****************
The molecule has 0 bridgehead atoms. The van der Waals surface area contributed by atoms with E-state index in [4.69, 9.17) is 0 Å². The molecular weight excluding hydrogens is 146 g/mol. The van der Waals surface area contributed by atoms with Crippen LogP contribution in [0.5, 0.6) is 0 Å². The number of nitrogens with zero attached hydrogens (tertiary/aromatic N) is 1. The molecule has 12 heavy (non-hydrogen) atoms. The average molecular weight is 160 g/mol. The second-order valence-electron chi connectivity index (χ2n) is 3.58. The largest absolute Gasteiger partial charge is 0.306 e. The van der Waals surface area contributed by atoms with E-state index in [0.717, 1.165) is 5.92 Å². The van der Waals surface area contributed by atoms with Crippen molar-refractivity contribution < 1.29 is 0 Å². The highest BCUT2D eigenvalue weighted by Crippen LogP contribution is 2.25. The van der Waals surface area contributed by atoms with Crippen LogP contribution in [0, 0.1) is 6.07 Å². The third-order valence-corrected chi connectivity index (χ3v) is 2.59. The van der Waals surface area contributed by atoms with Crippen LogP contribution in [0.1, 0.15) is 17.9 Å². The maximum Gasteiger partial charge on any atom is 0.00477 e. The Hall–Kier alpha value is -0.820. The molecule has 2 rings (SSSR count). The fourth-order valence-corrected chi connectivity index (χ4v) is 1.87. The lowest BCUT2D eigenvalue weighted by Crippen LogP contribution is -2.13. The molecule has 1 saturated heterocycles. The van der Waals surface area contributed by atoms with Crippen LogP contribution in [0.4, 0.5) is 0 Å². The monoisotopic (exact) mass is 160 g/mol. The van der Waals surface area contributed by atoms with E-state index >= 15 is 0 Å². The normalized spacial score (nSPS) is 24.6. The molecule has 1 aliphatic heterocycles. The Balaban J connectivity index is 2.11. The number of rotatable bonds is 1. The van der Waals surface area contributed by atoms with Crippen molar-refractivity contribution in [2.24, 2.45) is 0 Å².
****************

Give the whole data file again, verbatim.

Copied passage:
The molecule has 0 bridgehead atoms. The van der Waals surface area contributed by atoms with E-state index in [4.69, 9.17) is 0 Å². The molecular weight excluding hydrogens is 146 g/mol. The van der Waals surface area contributed by atoms with Crippen LogP contribution in [0.5, 0.6) is 0 Å². The number of nitrogens with zero attached hydrogens (tertiary/aromatic N) is 1. The molecule has 12 heavy (non-hydrogen) atoms. The average molecular weight is 160 g/mol. The second-order valence-electron chi connectivity index (χ2n) is 3.58. The largest absolute Gasteiger partial charge is 0.306 e. The van der Waals surface area contributed by atoms with E-state index in [0.717, 1.165) is 5.92 Å². The van der Waals surface area contributed by atoms with Crippen molar-refractivity contribution < 1.29 is 0 Å². The highest BCUT2D eigenvalue weighted by Crippen LogP contribution is 2.25. The van der Waals surface area contributed by atoms with Crippen LogP contribution in [0, 0.1) is 6.07 Å². The third-order valence-corrected chi connectivity index (χ3v) is 2.59. The van der Waals surface area contributed by atoms with Crippen LogP contribution in [0.1, 0.15) is 17.9 Å². The maximum Gasteiger partial charge on any atom is 0.00477 e. The Hall–Kier alpha value is -0.820. The molecule has 2 rings (SSSR count). The fourth-order valence-corrected chi connectivity index (χ4v) is 1.87. The lowest BCUT2D eigenvalue weighted by Crippen LogP contribution is -2.13. The molecule has 1 saturated heterocycles. The van der Waals surface area contributed by atoms with Crippen LogP contribution in [0.4, 0.5) is 0 Å². The monoisotopic (exact) mass is 160 g/mol. The van der Waals surface area contributed by atoms with E-state index >= 15 is 0 Å². The normalized spacial score (nSPS) is 24.6. The molecule has 1 aliphatic heterocycles. The Balaban J connectivity index is 2.11. The number of rotatable bonds is 1. The van der Waals surface area contributed by atoms with Crippen molar-refractivity contribution in [2.24, 2.45) is 0 Å².